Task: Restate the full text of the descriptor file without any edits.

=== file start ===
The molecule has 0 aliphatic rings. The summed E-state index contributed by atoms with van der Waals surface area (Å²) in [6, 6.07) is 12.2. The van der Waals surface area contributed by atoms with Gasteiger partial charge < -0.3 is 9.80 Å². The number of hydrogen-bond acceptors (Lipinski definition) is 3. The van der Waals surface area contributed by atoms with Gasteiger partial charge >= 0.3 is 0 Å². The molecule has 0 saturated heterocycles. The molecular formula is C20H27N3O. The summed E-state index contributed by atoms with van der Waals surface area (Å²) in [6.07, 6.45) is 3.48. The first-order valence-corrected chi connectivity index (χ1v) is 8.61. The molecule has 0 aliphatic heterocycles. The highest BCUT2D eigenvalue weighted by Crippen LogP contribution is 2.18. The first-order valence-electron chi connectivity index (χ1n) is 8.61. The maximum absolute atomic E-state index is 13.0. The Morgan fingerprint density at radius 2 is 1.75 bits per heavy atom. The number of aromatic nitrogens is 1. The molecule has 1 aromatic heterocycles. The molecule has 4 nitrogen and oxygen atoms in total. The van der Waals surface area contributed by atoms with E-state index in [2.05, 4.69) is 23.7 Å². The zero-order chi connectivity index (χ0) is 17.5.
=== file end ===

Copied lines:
The molecule has 0 aliphatic rings. The summed E-state index contributed by atoms with van der Waals surface area (Å²) in [6, 6.07) is 12.2. The van der Waals surface area contributed by atoms with Gasteiger partial charge < -0.3 is 9.80 Å². The number of hydrogen-bond acceptors (Lipinski definition) is 3. The van der Waals surface area contributed by atoms with Gasteiger partial charge >= 0.3 is 0 Å². The molecule has 0 saturated heterocycles. The molecular formula is C20H27N3O. The summed E-state index contributed by atoms with van der Waals surface area (Å²) in [6.07, 6.45) is 3.48. The first-order valence-corrected chi connectivity index (χ1v) is 8.61. The molecule has 0 aliphatic heterocycles. The highest BCUT2D eigenvalue weighted by Crippen LogP contribution is 2.18. The first-order valence-electron chi connectivity index (χ1n) is 8.61. The maximum absolute atomic E-state index is 13.0. The Morgan fingerprint density at radius 2 is 1.75 bits per heavy atom. The number of aromatic nitrogens is 1. The molecule has 1 aromatic heterocycles. The molecule has 4 nitrogen and oxygen atoms in total. The van der Waals surface area contributed by atoms with E-state index in [2.05, 4.69) is 23.7 Å². The zero-order chi connectivity index (χ0) is 17.5.